Compensation for Paralysis in an Accident

Eligibility for Compensation for Paralysis in an Accident

You may be eligible to claim compensation for paralysis in an accident – provided that the accident which caused the injury was due to the actions – or in actions – of a negligent third party. The person or entity responsible for the accident must, however, have owed you a duty of care, and a breach of that care was the reason why you suffer a degree of paralysis.

Paralysis can be caused in a serious road accident, a fall for a height, when playing sport and in work place accidents – to name some common examples – and is caused when the body sustains a serious injury and the brain, nerves or spinal cord become damaged.

Paralysis can be temporary or permanent, complete or partial. For example, quadriplegic injuries may result in the loss of fingers and toes while mobility is retained in the arms and legs. However, no matter what degree of paralysis you have sustained, you have the right to claim compensation for paralysis if the injuries were sustained because of another person’s lack of care.

If you have been injured in an accident that has caused some degree of paralysis, you would be well advised to engage with an experienced personal injury solicitor to assist with your compensation claim for a paralysis injury.

Establishing Negligence in Paralysis Injury Claims

Proving negligence in certain compensation for paralysis in an accident claims can be reasonably straightforward, in cases when an employer has breached their duty of care, for example, by not installing the relevant equipment to prevent a fall from a height. However, it can be extremely difficult to prove liability in cases involving medical negligence. Even when there appears to have been an obvious case of negligence, you should always engage a solicitor experienced in personal injury cases involving medical negligence for legal counsel when attempting to pursue a medical negligence resulting in paralysis claim.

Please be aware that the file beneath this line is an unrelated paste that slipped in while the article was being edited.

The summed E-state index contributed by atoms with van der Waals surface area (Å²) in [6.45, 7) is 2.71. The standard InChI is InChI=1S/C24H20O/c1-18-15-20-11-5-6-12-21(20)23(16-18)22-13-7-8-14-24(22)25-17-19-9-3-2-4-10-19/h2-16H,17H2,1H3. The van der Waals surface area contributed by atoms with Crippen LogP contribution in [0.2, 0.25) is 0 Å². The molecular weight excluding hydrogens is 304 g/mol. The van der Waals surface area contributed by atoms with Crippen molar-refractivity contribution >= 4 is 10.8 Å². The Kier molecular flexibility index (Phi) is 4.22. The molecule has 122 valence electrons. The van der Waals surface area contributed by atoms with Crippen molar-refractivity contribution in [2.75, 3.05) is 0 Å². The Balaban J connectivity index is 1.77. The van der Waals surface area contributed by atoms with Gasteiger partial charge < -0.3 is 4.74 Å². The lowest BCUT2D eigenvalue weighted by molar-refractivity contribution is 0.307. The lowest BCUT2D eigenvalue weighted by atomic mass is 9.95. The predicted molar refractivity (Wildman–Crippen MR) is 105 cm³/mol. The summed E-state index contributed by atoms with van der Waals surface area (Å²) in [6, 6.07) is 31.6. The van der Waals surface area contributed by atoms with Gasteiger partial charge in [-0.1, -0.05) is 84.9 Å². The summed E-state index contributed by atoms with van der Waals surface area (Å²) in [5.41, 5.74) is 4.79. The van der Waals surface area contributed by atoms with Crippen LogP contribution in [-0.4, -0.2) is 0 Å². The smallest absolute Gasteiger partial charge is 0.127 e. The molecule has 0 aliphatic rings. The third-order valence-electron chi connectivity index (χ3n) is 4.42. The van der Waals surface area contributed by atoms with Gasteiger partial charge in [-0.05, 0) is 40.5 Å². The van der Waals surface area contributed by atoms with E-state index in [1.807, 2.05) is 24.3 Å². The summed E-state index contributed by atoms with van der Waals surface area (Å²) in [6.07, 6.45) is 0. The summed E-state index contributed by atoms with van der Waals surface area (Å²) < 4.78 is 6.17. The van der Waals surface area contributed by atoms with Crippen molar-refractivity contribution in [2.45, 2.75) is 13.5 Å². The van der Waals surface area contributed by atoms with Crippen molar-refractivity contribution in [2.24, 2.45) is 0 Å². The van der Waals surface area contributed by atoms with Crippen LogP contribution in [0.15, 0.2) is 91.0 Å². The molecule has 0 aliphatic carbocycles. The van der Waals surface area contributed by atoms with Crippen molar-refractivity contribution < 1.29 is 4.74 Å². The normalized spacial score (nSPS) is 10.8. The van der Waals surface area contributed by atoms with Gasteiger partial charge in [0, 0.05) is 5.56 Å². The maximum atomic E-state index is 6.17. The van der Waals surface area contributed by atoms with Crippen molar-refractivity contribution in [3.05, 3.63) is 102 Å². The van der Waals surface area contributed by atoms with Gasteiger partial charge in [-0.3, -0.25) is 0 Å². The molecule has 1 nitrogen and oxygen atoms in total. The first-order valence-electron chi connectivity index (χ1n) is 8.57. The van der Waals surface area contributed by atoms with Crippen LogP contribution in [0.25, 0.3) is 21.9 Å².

An experienced medical negligence solicitor would be required to assist with medical negligence paralysis claims as it is often impossible to obtain total proof of negligence when the actions of a doctor have allegedly caused an individual to lose functionality in part of their body.

In such cases, it will be necessary to show that a different doctor who holds a similar status would have been able to prevent paralysis by choosing an alternate route, one which would have been a normal course of action to take under the circumstances. Therefore, a solicitor will need to arrange for top medical consultants to establish whether one of their contemporaries is liable for the injuries sustained in order to give weight to a compensation claim for a paralysis injury.

Paralysis Claims for Children

Temporary or permanent paralysis can be suffered from birth injuries that cause conditions such as Erb’s palsy and brachial plexus paralysis, which can often be caused by the negligence of the midwife or attending obstetrician. In such cases it must only be proven “on the balance of probabilities” that a medical practitioner is responsible for the paralysis from actions they took, or failed to take, when birth problems arose.

Tetraplegic and paraplegic injuries to children are highly distressing situations for the parents. When another person’s negligence has caused the terrible accident in which their child’s paralysis was sustained, a claim can often be made.

It is recommended that a parent – or guardian – who wishes to make a compensation claim for a paralysis injury seeks the advice of an experienced solicitor as soon as is practically possible after the accident. Although a child cannot make any sort of claim until they reach their majority (i.e. their eighteenth birthday) – after which they would have a limit of two years to make the claim – it is possible for a parent or guardian to make the claim on their behalf by acting as their “next friend”.

Making a Compensation Claim for a Paralysis Injury